4 Stories From The Weird History Of Christianity In Japan
Did you know that Japan had back-to-back Christian Prime Ministers? Between 2008 and 2009, the country was led by Taro Aso, who is Roman Catholic. He was succeeded by Yukio Hatoyama, a Baptist. All in all, eight of Japan's political leaders were of the Christian faith, and they were in some notable company.
The internet's favorite old-school badass, Toshiro Mifune, known for his roles in Akira Kurosawa movies?
Practicing son of Methodist missionaries. The "Japanese Schindler" Chiune Sugihara who saved thousands of people during WWII by issuing them travel visas? A proud member of the Russian Orthodox Church.
You don't think about stuff like that because Christianity isn't part of the image that Japan has in the West. But the religion actually has a long history in the country, and that history is totally bonkers …
The First Japanese Christian Convert Was A Wanted Murderer
Say what you want about Christianity (and if you're Richard Dawkins, you already did, so maybe get a new thing), but at least it gives you an outlet for when you've done something wrong: confession. No other place in Japan offered this kind of service before the arrival of the first Christian missionaries in Japan in the mid-16th century. That's why, when a samurai known as Anjiro or Yajiro killed a man in Satsuma on the island of Kyushu and fled from the law, he didn't really have anyone he could turn to in order to unburden himself.
He eventually got so desperate and depressed that he just spilled his guts about his crime to the first random person that sat down and talked with him, who happened to be the captain of a Portuguese ship docked in Kagoshima. The guy felt sorry for Anjiro and offered him a job, but the fugitive samurai messed up and reported to the wrong ship, where he immediately started confessing again to his murder and how much it sucked to be an outlaw. Instead of saying, "Probably not as much as it did for your victim," the other ship captain offered a solution: he would take him to talk to a Catholic priest. The nearest one happened to be a mere 2,700 miles away, in Malaysia. Realizing that there were people there he hadn't yet told about his crime, Anjiro agreed to travel to Malacca.
There, in 1547, he met Francis Xavier, Jesuit missionary and later saint, who talked to Anjiro (the samurai had by then become pretty fluent in Portuguese) about God and forgiveness and asked the man if he thought that Japan was ready to embrace Christianity. Anjiro basically said: "Maybe?" to which Xavier replied, "Good enough! Let's go!" They first traveled to Goa, where Anjiro was baptized as Paulo de Santa Fe, making him the first official Japanese convert to Christianity. Finally, Francis Xavier arrived in Kagoshima in 1549 with his personal X-Man in tow, who unfortunately turned out to be a slightly worse version of Cypher.
When Xavier, with Anjiro acting as his translator, started preaching Christianity in Japan, everyone thought it was another school of Buddhism because Anjiro translated the Portuguese word for God, "Deus," as "Dainichi," the Japanese name for Vairocana, the Primordial Buddha. Actually, coming up with the right translation for "God" turned out to be quite the challenge. Originally, Xavier wanted to go with just the word "Deus," but due to the syllabic nature of Japanese, it would have sounded like "Deusu," which was a bit too close to "Dai-uso," meaning "Big Lie" (now taking bets on how many comments under this article will say "I GUESS THE TRANSLATION WAS CORRECT THEN! Lololololol!")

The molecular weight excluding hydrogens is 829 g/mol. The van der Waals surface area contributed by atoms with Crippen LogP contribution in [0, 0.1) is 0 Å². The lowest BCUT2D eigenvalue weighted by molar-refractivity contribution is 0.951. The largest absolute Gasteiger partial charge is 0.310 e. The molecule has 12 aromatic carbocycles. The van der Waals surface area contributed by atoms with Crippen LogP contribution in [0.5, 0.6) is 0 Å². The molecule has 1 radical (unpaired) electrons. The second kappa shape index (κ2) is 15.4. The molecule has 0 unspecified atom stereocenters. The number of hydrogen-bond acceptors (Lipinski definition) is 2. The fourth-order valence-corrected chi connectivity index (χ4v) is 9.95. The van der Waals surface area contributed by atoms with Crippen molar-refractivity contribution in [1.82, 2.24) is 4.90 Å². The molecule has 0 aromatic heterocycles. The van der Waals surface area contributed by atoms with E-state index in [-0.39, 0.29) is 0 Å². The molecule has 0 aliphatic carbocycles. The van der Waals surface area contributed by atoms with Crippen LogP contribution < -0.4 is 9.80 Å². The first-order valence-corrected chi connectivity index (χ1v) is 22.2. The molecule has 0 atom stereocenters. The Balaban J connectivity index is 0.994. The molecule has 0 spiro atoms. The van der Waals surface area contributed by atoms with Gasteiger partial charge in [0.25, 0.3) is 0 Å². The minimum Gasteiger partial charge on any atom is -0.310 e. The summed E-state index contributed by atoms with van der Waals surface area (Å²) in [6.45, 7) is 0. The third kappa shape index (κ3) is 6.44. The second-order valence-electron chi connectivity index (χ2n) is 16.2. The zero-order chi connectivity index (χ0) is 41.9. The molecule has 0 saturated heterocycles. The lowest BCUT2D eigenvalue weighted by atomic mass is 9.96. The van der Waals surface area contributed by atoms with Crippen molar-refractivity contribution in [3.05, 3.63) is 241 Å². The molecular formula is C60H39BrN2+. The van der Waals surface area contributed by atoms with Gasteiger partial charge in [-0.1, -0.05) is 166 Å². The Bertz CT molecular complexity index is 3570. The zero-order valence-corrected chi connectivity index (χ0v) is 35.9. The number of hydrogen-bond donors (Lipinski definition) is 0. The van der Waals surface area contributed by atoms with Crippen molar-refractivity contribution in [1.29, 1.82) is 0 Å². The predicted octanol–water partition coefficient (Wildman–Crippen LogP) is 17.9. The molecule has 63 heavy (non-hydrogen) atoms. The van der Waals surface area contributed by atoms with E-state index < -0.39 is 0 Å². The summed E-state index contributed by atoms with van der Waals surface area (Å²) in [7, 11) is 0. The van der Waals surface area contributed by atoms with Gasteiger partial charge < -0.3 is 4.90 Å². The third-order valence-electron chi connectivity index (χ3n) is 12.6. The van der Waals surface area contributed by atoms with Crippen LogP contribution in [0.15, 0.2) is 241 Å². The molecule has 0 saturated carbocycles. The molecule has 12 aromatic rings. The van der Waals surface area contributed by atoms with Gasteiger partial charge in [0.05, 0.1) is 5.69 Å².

Xavier was recalled back to Goa in 1552, leaving the mission in Kagoshima in Anjiro's care. It folded two years later, after which Anjiro became a pirate and died during a raid in China, probably while yelling out more details about the murder he committed.
Christians Helped End Slavery In Japan (By Doing SO MUCH Slavery)
Here's another thing people tend to not associate with Japan: for well over a millennium, the country had a functioning system of slavery. We're talking about Japanese people enslaving other Japanese people (and later other Asians) and making them work on farms and in households since at least the third century. The whole history of slavery in Japan is quite complicated since the institution wasn't monolithic. Some slaves just worked off debts, others were prisoners of war, and some were outright property whose slave status was inherited by their children. This went on until the 16th century.
During the 1590s, Toyotomi Hideyoshi, the de facto leader of Japan at the time, outlawed chattel slavery (the other kinds were still A-OK, though) but didn't exactly do it out of the goodness of his heart. He just didn't like how many Japanese slaves were bought up by white foreigners.
Yeah, in the 16th century, Japanese slaves were the must-have item for Portuguese Christians throughout their Asian colonies, though many of those slaves also ended up in Europe. The King of Portugal eventually started to worry that maybe, just maybe, buying up whole villages-worth of their people would make it harder to convince the Japanese to convert to Christianity. "Come on over to the Jesus Club! We already have all your cousins" is not the best marketing slogan ever.
We don't have the exact numbers on how many Japanese slaves were bought by the Portuguese, but it was A LOT. So much so that they flooded the market in Portuguese colonies in China and India, causing their prices to drop so low that Japanese slaves were bought by other, non-Japanese slaves. Hideyoshi was reportedly disgusted by all of this but, again, it wasn't so much about the act of slavery itself, as Hideyoshi would do just a shitload of slavery during his invasions of Korea a few years later, but more about them being sold to a bunch of strangers with some weird foreign religion. So alongside a ban on selling Japanese slaves, he also banned preaching Christianity in Japan.